Other exploratory drilling in the Magdalen Basin has located sandstone reservoir rocks that are, while variable in quality, very porous and potentially significant sources for hydrocarbon entrapment. The source rocks in the basin, from which oil or gas would have originated during the past many millions of years, are mainly coals and gas-prone shale of Upper Pennsylvanian age (350-290 million years ago).
Using a plate tectonic model, these Pennsylvanian-age rocks are related to the North Sea Coal Measures, across the Atlantic Ocean basin, whence originated much of the natural gas found in the southern North Sea. Conservative estimates of the methane resources in the Magdalen Basin are 76 tcf, but other estimates go as much as eight times higher, 600 tcf.
Exploration in the 1880s
In the 1880s, there was some early exploration for oil and natural gas in New Brunswick. A few wells hit gas in some sedimentary structures of Pennsylvanian age, but not in great quantity, and the gas found local uses, because there were no pipelines to transport it to distant markets.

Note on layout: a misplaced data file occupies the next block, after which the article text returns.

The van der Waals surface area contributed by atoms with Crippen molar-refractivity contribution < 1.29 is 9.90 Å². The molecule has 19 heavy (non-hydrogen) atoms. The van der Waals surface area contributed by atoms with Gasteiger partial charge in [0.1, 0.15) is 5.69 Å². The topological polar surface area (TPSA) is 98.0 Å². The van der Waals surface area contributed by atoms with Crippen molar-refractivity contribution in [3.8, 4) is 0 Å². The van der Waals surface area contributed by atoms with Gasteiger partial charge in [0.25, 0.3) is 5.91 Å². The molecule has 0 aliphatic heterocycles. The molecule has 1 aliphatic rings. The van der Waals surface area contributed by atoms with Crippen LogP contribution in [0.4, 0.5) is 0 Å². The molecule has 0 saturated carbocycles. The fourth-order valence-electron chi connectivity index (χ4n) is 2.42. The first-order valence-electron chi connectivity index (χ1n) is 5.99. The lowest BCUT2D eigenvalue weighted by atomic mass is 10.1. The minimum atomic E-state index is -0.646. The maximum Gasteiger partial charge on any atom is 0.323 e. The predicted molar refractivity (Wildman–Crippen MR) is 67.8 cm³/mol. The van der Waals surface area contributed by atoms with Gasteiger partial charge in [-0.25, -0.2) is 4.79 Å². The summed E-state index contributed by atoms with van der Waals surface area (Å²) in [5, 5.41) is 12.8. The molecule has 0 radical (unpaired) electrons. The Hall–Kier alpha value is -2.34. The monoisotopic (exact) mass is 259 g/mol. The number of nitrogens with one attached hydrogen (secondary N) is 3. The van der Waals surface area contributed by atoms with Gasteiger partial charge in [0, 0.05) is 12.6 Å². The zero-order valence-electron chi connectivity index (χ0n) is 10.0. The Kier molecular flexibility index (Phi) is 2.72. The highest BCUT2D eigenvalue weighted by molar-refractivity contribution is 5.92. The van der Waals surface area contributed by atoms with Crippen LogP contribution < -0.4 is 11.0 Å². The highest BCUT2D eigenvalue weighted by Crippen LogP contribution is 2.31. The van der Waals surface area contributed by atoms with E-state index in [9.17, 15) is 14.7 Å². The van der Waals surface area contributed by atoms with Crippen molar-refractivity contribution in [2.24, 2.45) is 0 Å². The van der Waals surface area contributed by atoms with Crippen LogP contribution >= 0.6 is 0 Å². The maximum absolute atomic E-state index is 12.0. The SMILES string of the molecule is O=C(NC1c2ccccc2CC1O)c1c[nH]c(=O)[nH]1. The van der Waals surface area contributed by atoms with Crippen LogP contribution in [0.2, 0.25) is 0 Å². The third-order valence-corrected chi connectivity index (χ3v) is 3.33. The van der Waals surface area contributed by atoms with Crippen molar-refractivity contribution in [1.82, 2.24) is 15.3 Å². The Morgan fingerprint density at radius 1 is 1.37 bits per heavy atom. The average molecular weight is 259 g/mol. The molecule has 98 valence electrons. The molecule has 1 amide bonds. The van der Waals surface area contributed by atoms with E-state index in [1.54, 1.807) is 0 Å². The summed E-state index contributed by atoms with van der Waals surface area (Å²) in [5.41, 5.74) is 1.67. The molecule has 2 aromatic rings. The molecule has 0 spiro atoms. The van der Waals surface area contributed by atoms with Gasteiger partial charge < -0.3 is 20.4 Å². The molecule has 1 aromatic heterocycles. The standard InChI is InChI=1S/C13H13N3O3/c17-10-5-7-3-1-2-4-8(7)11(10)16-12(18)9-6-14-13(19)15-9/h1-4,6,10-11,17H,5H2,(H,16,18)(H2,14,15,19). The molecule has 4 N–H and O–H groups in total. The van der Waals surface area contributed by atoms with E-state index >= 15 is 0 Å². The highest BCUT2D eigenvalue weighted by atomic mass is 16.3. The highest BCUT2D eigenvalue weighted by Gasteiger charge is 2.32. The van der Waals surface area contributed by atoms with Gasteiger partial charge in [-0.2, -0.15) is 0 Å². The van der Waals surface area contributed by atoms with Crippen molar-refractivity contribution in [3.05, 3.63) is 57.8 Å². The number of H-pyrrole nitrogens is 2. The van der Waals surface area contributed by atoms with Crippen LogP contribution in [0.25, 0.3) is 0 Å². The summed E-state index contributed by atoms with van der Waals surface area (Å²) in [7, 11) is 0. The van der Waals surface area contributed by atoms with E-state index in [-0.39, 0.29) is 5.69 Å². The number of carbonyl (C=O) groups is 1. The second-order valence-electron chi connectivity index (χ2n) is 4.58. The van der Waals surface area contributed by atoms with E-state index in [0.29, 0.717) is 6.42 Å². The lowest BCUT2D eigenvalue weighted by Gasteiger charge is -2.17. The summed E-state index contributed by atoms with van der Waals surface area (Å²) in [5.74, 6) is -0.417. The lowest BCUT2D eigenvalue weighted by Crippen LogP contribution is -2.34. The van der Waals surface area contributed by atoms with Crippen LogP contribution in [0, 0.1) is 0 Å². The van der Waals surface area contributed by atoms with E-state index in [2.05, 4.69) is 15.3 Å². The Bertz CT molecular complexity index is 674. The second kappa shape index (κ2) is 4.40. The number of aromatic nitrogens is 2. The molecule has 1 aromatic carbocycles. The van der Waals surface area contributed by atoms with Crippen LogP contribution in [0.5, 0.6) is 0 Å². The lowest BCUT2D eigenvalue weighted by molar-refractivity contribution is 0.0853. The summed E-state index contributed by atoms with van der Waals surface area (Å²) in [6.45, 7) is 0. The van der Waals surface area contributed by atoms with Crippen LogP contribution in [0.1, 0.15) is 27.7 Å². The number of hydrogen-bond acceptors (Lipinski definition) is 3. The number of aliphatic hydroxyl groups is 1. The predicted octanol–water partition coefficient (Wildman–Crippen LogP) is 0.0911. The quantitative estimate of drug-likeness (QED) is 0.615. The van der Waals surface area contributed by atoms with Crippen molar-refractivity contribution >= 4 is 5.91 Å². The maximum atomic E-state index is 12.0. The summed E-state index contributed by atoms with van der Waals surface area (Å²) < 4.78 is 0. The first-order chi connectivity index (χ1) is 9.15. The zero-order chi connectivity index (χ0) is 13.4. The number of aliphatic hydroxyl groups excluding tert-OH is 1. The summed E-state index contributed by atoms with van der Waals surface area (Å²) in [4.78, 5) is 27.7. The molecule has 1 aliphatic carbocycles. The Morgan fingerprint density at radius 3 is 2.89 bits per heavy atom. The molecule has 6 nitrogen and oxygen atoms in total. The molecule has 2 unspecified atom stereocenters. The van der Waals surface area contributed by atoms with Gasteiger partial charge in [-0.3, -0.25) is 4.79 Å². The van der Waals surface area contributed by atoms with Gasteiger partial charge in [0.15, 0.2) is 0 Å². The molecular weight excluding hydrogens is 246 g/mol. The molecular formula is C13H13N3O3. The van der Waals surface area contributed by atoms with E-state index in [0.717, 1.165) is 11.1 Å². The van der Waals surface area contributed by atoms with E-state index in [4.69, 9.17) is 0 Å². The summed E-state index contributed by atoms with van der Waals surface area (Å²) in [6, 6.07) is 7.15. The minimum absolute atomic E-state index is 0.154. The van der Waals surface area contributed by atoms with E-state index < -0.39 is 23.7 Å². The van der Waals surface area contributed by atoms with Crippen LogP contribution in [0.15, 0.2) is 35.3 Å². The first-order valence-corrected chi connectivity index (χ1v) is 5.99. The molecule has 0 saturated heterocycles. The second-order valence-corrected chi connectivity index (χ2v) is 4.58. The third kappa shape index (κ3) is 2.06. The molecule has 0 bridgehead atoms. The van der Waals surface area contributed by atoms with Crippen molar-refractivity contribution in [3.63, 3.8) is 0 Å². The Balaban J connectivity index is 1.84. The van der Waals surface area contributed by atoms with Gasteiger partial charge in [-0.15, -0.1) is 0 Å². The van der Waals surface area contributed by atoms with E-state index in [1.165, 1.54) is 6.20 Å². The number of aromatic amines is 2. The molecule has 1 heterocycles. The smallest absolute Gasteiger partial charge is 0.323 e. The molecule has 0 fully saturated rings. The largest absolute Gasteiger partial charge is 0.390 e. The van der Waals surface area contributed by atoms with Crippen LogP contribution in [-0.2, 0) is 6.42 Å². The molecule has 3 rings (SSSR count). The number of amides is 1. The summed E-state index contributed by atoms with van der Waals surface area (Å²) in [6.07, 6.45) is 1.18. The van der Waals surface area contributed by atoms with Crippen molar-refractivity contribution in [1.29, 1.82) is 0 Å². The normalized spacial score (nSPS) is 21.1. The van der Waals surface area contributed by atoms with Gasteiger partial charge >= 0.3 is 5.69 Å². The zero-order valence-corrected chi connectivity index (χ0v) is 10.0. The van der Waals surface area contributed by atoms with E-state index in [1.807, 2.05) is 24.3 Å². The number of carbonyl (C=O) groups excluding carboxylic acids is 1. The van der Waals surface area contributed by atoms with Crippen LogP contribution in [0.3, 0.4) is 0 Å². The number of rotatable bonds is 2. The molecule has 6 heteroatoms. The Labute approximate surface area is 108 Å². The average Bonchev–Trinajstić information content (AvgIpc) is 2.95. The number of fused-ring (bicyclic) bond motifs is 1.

New exploration concepts using plate tectonic models, as well as improved seismic processing, drilling technology, and enhanced recovery methods, are very promising in these two almost-unexplored Canadian sedimentary basins.
Both historically and more recently, many exploratory wells have encountered hydrocarbons in the Anticosti and Magdalen basins, demonstrating the existence of a hydrocarbon system that involves generation from source rocks, migration into host rocks, and entrapment at an impermeable barrier. The evidence is that the source rocks are excellent and indicate significant quantities of oil in the Anticosti Basin and gas in the Magdalen Basin.